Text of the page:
Please Just Don't Pee on my Pants

The trials, tribulations and successes of a teacher on her own journey towads independence.

Monday, March 8, 2010

Lost in the World of Autism

Even though I no longer teach students with autism... some are in my family and I see and interact with them on a regular basis. My sister was talking with a respit worker the other day and he would have hired me on the spot for 13.50 an hour which is actually darn good money... but I told him I can only work with the kids that have my heart and right now there isn't enough heart left for another kiddo like that. I needed time to heal.

Children with autism no matter where they are on the spectrum are amazing individuals and so much closer to God then I think we can ever imagine being. The main person I am in contact with now is my sort of nephew and he is having a really hard time. Even with his meds, his sensory, a one on one aide at school... his school day ends at 1; before everyone else because he can't handle a longer day. If the school accidently takes him on a field trip because they aren't thinking the abuse that his mother has to endure would be beyond your wildest thoughts. He can tear the door off the van, rip the seats out, break off the visors all the while yelling at his mother what a fucking bitch she is... and she sits there, because what is there left to do?

She needs to go to Costco to get meds for him and he punches her because he can't get what he wants... some people see him as a brat I'm sure. What they see as misbehavior is really sensory overload and communication. Communication that means get me the hell out of here before I really lose it. I have no impulse control and you know that why am I here. He is there because everyone is afraid to stay with him, to be alone with him for their own safety. Is it fair - no... he has never hurt me, cussed me out yes, gotten in my face yes... but physically hurt me - he hasn't crossed that line yet. People need to look with kinder eyes on what they see going on around them for they really have no idea what another person's world is like.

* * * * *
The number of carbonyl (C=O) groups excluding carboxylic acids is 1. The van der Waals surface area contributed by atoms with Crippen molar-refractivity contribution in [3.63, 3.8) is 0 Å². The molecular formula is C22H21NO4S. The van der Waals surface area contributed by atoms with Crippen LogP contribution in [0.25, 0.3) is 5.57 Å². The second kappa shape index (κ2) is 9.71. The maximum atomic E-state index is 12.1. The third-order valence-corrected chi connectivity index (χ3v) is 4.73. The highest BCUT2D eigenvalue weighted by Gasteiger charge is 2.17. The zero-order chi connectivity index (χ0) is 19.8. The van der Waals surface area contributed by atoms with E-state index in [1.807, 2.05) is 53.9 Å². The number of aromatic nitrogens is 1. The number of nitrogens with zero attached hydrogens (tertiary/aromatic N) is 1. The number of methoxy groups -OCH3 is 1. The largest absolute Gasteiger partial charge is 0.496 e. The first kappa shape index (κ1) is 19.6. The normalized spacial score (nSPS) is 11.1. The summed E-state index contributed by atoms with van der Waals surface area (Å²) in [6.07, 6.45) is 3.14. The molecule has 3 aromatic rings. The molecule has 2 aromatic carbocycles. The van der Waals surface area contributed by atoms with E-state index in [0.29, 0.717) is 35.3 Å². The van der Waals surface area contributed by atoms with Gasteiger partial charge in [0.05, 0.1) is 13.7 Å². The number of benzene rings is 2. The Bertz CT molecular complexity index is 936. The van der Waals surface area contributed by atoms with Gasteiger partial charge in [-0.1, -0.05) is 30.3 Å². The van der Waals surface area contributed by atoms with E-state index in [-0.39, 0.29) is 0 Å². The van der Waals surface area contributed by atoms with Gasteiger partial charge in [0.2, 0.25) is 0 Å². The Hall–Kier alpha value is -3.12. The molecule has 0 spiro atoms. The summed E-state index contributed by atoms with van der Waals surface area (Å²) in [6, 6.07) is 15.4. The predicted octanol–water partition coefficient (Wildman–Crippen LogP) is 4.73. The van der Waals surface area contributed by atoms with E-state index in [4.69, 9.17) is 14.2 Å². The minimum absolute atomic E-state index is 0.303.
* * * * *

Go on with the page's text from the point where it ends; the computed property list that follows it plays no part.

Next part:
Last week the aide brought this young man to his mom and said he had an extremely hard day - the mom said welcome aboard, the honeymoon is over now it will be like this everyday. Do what I tell you to do and it will be easier, but it will never be normal or what you perceive as normal, but it is his normal and where he is. All the professionals say you need to go into the world of the autistic child and connect with them there before you bring them into our world or even attempt to bring them into our world. That is so true, but it is also true that one can get lost in their world because their world is so much more complicated than ours.

Now let me think about the two non-verbal autistic boys I was working with... they came to my classroom and had to be locked in. A good day was a day I didn't have to punch out yet another ceiling tile to pull one of them out of the rafters of the ceiling. We made progress from there over time. After the aides and I began going into their world for most of the day and playing their games, building the trust that they needed. They needed someone they could rely on and someone they can trust. Most of them don't have that... if they do they are lucky... so one literally has to spend a year just in their world being with them before they can even invite them to come to our world for a few moments. But once that trust is built and they are willing to walk in our world if ever so briefly - it changes both their lives and yours.

So with that I say please - look compassionately at the world for you know not where that soul has been nor where it is going... you only see it for the moment.


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